I’ve still to check out the TV show — only way seems to be to buy it so I’m waiting for payday — but I’m now fascinated to see what Stone does with it visually. The basic gist of the thing, chapter by chapter, is to present a contrary view to how large chunks of modern US history are understood. This is less the case in (skipping ahead) chapters about the last two presidents, but it’s certainly the case where the authors revisit world war two and the start of the cold war, a part of the book which presents Henry A. Wallace, a largely forgotten vice president, as the hero who could have changed the course of history for the better if democracy had been allowed to triumph over vested interests.

The book is at times heart-breaking, because we’re told that Hiroshima & Nagasaki, and then the cold war, were not in fact necessary. To give you just a small sense of the book, I want to talk about the bomb — because this chapter has haunted me since I read it.

I’d always swallowed the terms of the argument, if not the argument itself, you see. There’s something very compelling about the moral conundrum we’re told faced Truman: invade Japan and face severe casualties from US troops, or drop the bomb and cause many civilian casualties. The obscenity of war means a commander-in-chief is forced to weigh up the lives of friendly combatants versus enemy civilians, and how are you supposed to calculate that.

But this whole argument is academic and irrelevant here because that’s not what happened. George W.H. Bush once credited the atomic bombings with saving “millions of lives.” But the figure Truman claimed was “just” a quarter of a million. And he was lying too — he was provided with all sorts of contradictory figures (how can you be sure anyway?) but the highest was nowhere near that and the lowest was just three thousand.

But playing that game is still assuming that the choice came down to nuking or invasion. In fact, Japan was ready to surrender: they had been putting out feelers to the USSR, in hopes that Stalin could broker a more favourable peace. They were terrified that the “unconditional surrender” Roosevelt had spoken of meant they could lose their emperor. A lot of advisers were telling Truman that a clarification of the terms of surrender could have provoked an immediate favorable response.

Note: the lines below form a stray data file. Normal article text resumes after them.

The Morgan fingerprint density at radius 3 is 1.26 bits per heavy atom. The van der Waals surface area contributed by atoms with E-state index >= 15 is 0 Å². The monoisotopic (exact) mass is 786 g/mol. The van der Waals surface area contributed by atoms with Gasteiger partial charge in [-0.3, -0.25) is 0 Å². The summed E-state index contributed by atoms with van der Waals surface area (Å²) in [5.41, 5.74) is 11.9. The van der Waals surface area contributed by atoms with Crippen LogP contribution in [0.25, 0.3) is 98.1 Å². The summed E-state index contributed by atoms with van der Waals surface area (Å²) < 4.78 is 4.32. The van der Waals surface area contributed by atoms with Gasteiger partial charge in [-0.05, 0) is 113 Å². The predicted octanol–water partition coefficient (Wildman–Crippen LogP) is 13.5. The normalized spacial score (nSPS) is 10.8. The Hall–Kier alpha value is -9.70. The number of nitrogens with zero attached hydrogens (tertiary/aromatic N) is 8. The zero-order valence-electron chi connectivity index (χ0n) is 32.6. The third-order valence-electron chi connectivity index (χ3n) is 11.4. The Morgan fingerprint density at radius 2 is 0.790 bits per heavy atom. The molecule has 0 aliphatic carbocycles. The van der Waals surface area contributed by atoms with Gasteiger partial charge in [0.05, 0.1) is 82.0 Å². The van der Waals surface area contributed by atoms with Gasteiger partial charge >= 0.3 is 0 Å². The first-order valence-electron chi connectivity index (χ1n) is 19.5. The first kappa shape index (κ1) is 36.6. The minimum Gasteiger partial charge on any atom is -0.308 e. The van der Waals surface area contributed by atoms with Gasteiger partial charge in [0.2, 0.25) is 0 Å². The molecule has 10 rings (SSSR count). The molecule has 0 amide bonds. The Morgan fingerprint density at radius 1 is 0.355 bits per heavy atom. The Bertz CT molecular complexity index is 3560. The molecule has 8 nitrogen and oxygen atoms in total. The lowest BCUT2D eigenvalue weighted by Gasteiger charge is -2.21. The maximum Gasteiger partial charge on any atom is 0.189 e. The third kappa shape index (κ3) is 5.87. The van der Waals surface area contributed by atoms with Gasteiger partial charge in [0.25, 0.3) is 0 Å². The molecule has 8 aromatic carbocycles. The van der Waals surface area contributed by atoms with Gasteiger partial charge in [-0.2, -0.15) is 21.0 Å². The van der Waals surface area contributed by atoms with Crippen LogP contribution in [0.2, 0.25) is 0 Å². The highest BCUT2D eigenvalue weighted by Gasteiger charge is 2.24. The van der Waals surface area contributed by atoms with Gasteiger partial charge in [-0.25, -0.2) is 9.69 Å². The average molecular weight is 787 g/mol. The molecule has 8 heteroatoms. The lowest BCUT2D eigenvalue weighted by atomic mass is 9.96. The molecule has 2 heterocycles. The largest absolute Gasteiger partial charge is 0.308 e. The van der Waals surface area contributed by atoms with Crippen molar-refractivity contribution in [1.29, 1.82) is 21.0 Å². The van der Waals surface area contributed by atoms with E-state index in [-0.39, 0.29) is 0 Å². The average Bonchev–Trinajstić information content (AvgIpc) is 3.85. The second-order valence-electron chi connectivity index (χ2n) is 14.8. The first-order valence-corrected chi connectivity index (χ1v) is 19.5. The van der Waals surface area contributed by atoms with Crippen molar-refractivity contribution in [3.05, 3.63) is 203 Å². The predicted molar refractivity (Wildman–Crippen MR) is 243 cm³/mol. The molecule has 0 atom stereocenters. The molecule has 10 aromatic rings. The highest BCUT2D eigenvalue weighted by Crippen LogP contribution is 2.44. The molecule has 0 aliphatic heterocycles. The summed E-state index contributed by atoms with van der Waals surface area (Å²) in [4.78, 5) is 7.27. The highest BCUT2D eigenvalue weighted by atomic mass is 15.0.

Hiroshima did not prompt a surrender because the situation with Emperor Hirohito remained unclear. The Japanese already knew we could bombs cities out of existence since we’d done that to Tokyo, What probably prompted them to down arms was the USSR launching an invasion against them — this caught them between two super-powers, and meant they could abandon all hope of help from that direction. But before they could even respond to this attack, Nagasaki was bombed.

The argument is made, and it convinces, that America wanted to avoid the USSR making territorial gains in the East, and earning economic aid that had been promised for its participation in the war on Japan. Furthermore, General Groves, who oversaw the Manhattan project, was quite clear in his own mind that the goal of the bomb drops was not to affect Japan, but to affect the Soviet Union. The impact of using the atomic bomb would obviously far greater than the impact of merely possessing it — Japan was the USA’s last opportunity to show itself willing to annihilate a whole city with a single weapon.

If you have any more doubts about this, a direct quote from Truman may help allay them: he said that his announcement of the dropping of the bomb was the “happiest” he ever made.

Highly recommended stuff. I’ll be checking out the series.